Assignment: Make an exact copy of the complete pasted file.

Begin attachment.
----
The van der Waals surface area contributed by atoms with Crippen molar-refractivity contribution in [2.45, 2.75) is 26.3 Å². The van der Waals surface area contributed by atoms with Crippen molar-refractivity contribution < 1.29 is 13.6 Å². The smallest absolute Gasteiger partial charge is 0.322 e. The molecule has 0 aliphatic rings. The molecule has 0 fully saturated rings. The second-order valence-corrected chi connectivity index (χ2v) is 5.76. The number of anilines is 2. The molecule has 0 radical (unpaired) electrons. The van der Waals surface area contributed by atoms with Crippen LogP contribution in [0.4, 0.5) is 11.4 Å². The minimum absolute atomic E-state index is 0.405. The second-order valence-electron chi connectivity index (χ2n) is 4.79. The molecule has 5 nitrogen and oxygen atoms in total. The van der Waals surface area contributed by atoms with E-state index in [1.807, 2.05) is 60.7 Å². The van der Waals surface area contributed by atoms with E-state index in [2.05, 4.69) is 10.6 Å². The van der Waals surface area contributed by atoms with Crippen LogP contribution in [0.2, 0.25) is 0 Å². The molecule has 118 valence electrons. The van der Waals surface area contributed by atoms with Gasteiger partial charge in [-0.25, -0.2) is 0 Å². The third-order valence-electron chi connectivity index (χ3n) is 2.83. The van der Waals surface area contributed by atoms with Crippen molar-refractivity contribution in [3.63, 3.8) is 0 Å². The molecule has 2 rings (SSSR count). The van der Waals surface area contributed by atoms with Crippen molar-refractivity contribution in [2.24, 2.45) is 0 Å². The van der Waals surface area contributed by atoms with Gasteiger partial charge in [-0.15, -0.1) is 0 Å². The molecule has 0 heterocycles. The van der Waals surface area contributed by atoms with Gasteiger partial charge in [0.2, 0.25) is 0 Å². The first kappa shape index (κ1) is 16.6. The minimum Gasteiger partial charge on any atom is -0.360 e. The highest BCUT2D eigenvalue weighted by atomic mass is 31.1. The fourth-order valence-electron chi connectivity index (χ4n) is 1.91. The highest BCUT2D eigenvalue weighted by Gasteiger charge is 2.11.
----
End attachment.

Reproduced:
The van der Waals surface area contributed by atoms with Crippen molar-refractivity contribution in [2.45, 2.75) is 26.3 Å². The van der Waals surface area contributed by atoms with Crippen molar-refractivity contribution < 1.29 is 13.6 Å². The smallest absolute Gasteiger partial charge is 0.322 e. The molecule has 0 aliphatic rings. The molecule has 0 fully saturated rings. The second-order valence-corrected chi connectivity index (χ2v) is 5.76. The number of anilines is 2. The molecule has 0 radical (unpaired) electrons. The van der Waals surface area contributed by atoms with Crippen LogP contribution in [0.4, 0.5) is 11.4 Å². The minimum absolute atomic E-state index is 0.405. The second-order valence-electron chi connectivity index (χ2n) is 4.79. The molecule has 5 nitrogen and oxygen atoms in total. The van der Waals surface area contributed by atoms with E-state index in [1.807, 2.05) is 60.7 Å². The van der Waals surface area contributed by atoms with E-state index in [2.05, 4.69) is 10.6 Å². The van der Waals surface area contributed by atoms with Crippen LogP contribution in [0.2, 0.25) is 0 Å². The molecule has 118 valence electrons. The van der Waals surface area contributed by atoms with Gasteiger partial charge in [-0.25, -0.2) is 0 Å². The third-order valence-electron chi connectivity index (χ3n) is 2.83. The van der Waals surface area contributed by atoms with Crippen molar-refractivity contribution in [3.63, 3.8) is 0 Å². The molecule has 2 rings (SSSR count). The van der Waals surface area contributed by atoms with Crippen molar-refractivity contribution in [2.24, 2.45) is 0 Å². The van der Waals surface area contributed by atoms with Gasteiger partial charge in [-0.15, -0.1) is 0 Å². The molecule has 0 heterocycles. The van der Waals surface area contributed by atoms with Gasteiger partial charge in [0.2, 0.25) is 0 Å². The first kappa shape index (κ1) is 16.6. The minimum Gasteiger partial charge on any atom is -0.360 e. The highest BCUT2D eigenvalue weighted by atomic mass is 31.1. The fourth-order valence-electron chi connectivity index (χ4n) is 1.91. The highest BCUT2D eigenvalue weighted by Gasteiger charge is 2.11.